Jacobs LC, Liu F, Bleyen I, et al. Intrinsic and extrinsic risk factors for sagging eyelids. JAMA Dermatol. 2014;150(8):836–843.


Kotecha A, Russell RA, Sinapis A, Pourjavan S, Sinapis D, Garway-Heath DF. Biomechanical parameters of the cornea measured with the ocular response analyzer in normal eyes. BMC Ophthalmol. 2014;14:11.


Luce DA. Determining in vivo biomechanical properties of the cornea with an ocular response analyzer. J Cataract Refract Surg. 2005;31(1):156–162.


Touboul D, Roberts C, Kérautret J, et al. Correlations between corneal hysteresis, intraocular pressure, and corneal central pachymetry. J Cataract Refract Surg. 2008;34(4):616–622.


Shah S, Laiquzzaman M, Cunliffe I, Mantry S. The use of the Reichert ocular response analyser to establish the relationship between ocular hysteresis, corneal resistance factor and central corneal thickness in normal eyes. Cont Lens Anterior Eye. 2006;29(5):257–262.


Simsek IB, Yilmaz B, Yildiz S, Artunay O. Effect of upper eyelid blepharoplasty on vision and corneal tomographic changes measured by pentacam. Orbit. 2015;34(5):263–267.


Zinkernagel MS, Ebneter A, Ammann-Rauch D. Effect of upper eyelid surgery on corneal topography. Arch Ophthalmol. 2007;125(12):1610–1612.


Kim JW, Lee H, Chang M, Park M, Lee TS, Baek S. What causes increased contrast sensitivity and improved functional visual acuity after upper eyelid blepharoplasty? J Craniofac Surg. 2013;24(5):1582–1585.


Rogers SA, Khan-Lim D, Manners RM. Does upper lid blepharoplasty improve contrast sensitivity? Ophthal Plast Reconstr Surg. 2012;28(3):163–165.


Svedbergh B. Effects of artificial intraocular pressure elevation on the corneal endothelium in the vervet monkey (Cercopithecus ethiops). Acta Ophthalmol (Copenh). 1975;53(6):839–855.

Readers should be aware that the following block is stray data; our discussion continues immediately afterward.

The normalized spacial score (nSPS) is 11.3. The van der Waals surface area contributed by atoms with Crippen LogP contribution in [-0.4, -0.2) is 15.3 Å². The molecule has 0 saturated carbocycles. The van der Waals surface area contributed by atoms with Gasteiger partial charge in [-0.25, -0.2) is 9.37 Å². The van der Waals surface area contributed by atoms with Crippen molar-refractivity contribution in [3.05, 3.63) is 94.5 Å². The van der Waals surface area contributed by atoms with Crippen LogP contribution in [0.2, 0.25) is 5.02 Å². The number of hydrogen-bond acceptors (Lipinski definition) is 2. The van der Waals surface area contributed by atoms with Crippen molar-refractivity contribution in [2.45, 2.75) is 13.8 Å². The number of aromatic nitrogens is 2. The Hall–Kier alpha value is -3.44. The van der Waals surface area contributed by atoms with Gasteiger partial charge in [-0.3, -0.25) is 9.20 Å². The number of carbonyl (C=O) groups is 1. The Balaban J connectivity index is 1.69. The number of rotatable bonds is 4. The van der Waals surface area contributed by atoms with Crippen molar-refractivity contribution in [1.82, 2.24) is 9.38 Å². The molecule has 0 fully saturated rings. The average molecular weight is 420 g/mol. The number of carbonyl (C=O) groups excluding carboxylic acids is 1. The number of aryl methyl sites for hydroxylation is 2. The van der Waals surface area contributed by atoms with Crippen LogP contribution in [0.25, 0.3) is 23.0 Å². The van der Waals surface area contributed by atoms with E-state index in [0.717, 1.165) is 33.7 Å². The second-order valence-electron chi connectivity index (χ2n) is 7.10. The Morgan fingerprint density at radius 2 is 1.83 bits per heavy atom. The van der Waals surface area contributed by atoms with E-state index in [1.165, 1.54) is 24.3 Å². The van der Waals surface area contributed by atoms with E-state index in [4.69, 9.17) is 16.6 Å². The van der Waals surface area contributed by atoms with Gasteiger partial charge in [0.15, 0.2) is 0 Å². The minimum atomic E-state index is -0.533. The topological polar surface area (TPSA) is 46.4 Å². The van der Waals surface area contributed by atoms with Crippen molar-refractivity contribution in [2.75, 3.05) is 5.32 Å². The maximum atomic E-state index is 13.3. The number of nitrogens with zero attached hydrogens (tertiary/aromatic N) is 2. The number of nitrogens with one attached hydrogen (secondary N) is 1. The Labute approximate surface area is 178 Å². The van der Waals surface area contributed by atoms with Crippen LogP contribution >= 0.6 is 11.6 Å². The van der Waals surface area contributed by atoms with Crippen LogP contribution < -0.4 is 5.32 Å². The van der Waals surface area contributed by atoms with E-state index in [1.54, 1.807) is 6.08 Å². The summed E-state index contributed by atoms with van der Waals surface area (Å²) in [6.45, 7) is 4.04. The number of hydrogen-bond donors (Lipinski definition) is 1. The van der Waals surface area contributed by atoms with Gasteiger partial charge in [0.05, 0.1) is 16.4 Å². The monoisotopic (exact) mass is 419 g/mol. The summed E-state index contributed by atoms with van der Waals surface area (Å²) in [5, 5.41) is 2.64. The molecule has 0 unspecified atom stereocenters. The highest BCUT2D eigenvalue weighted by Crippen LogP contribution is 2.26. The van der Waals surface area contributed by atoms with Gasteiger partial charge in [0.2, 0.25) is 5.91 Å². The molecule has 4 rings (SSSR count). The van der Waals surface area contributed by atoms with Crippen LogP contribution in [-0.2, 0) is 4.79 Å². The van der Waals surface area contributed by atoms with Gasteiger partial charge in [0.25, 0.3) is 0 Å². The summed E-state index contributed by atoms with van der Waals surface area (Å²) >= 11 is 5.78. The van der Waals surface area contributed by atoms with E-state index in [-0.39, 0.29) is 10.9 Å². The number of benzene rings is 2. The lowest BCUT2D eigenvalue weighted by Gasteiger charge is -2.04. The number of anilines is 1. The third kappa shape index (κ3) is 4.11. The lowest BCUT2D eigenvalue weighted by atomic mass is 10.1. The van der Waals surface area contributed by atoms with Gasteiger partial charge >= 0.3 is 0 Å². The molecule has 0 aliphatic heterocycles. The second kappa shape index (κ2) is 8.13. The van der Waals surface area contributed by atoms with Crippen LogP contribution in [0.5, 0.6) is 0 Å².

Setala K. Response of human corneal endothelial cells to increased intraocular pressure. Acta Ophthalmol Suppl. 1980;144:1–38.


Ezra DG, Beaconsfield M, Sira M, Bunce C, Wormald R, Collin R. The associations of floppy eyelid syndrome: a case control study. Ophthalmology. 2010;117(4):831–838.


Gu W, Liu W, Yang X, et al. Cutis laxa: analysis of metalloproteinases and extracellular matrix expression by immunohistochemistry and histochemistry. Eur J Dermatol. 2011;21(5):717–721.


Schlötzer-Schrehardt U, Stojkovic M, Hofmann-Rummelt C, Cursiefen C, Kruse FE, Holbach LM. The pathogenesis of floppy eyelid syndrome: involvement of matrix metalloproteinases in elastic fiber degradation. Ophthalmology. 2005;112(4):694–704.


Shetty R, Ghosh A, Lim RR, et al. Elevated expression of matrix metalloproteinase-9 and inflammatory cytokines in keratoconus patients is inhibited by cyclosporine A. Invest Ophthalmol Vis Sci. 2015;56(2):738–750.


Sun MT, Pham DT, O’Connor AJ, et al. The biomechanics of eyelid tarsus tissue. J Biomech. 2015;48(12):3455–3459.


Kymionis GD, Grentzelos MA, Liakopoulos DA, Kontadakis GA, Stojanovic N. Corneal collagen crosslinking failure in a patient with floppy eyelid syndrome. J Cataract Refract Surg. 2014;40(9):1558–1560.


Donnenfeld ED, Perry HD, Gibralter RP, Ingraham HJ, Udell IJ. Keratoconus associated with floppy eyelid syndrome. Ophthalmology. 1991;98(11):1674–1678.


Hatami-Marbini H, Rahimi A. Stiffening effects of riboflavin/UVA corneal collagen cross-linking is hydration dependent. J Biomech. 2015;48(6):1052–1057.

Creative Commons License This work is published and licensed by Dove Medical Press Limited. The full terms of this license are available at and incorporate the Creative Commons Attribution - Non Commercial (unported, v3.0) License. By accessing the work you hereby accept the Terms. Non-commercial uses of the work are permitted without any further permission from Dove Medical Press Limited, provided the work is properly attributed. For permission for commercial use of this work, please see paragraphs 4.2 and 5 of our Terms.

Download Article [PDF]